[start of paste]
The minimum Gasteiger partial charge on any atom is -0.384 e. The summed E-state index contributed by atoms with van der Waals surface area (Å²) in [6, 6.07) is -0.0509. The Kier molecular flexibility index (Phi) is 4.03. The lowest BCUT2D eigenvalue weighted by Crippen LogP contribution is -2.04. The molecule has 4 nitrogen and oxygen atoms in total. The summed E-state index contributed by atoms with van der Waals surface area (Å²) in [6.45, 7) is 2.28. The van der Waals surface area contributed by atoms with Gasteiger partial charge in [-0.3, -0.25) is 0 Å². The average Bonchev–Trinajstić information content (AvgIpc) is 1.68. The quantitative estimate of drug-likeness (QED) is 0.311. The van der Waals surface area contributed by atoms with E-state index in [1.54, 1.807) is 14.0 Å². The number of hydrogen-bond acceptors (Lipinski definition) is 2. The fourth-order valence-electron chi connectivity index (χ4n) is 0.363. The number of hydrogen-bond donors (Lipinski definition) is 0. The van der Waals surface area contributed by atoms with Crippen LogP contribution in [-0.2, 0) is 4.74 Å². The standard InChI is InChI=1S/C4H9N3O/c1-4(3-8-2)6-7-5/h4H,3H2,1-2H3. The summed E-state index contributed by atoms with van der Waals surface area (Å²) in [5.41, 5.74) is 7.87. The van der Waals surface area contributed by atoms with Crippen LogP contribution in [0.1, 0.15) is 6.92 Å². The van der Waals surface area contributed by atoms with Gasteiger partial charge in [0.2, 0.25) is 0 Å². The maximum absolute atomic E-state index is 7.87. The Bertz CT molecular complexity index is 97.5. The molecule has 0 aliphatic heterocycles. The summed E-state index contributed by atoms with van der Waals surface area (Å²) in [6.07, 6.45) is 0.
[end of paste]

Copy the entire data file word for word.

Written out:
The minimum Gasteiger partial charge on any atom is -0.384 e. The summed E-state index contributed by atoms with van der Waals surface area (Å²) in [6, 6.07) is -0.0509. The Kier molecular flexibility index (Phi) is 4.03. The lowest BCUT2D eigenvalue weighted by Crippen LogP contribution is -2.04. The molecule has 4 nitrogen and oxygen atoms in total. The summed E-state index contributed by atoms with van der Waals surface area (Å²) in [6.45, 7) is 2.28. The van der Waals surface area contributed by atoms with Gasteiger partial charge in [-0.3, -0.25) is 0 Å². The average Bonchev–Trinajstić information content (AvgIpc) is 1.68. The quantitative estimate of drug-likeness (QED) is 0.311. The van der Waals surface area contributed by atoms with E-state index in [1.54, 1.807) is 14.0 Å². The number of hydrogen-bond acceptors (Lipinski definition) is 2. The fourth-order valence-electron chi connectivity index (χ4n) is 0.363. The number of hydrogen-bond donors (Lipinski definition) is 0. The van der Waals surface area contributed by atoms with Crippen LogP contribution in [-0.2, 0) is 4.74 Å². The standard InChI is InChI=1S/C4H9N3O/c1-4(3-8-2)6-7-5/h4H,3H2,1-2H3. The summed E-state index contributed by atoms with van der Waals surface area (Å²) in [5.41, 5.74) is 7.87. The van der Waals surface area contributed by atoms with Crippen LogP contribution in [0.1, 0.15) is 6.92 Å². The van der Waals surface area contributed by atoms with Gasteiger partial charge in [0.2, 0.25) is 0 Å². The maximum absolute atomic E-state index is 7.87. The Bertz CT molecular complexity index is 97.5. The molecule has 0 aliphatic heterocycles. The summed E-state index contributed by atoms with van der Waals surface area (Å²) in [6.07, 6.45) is 0.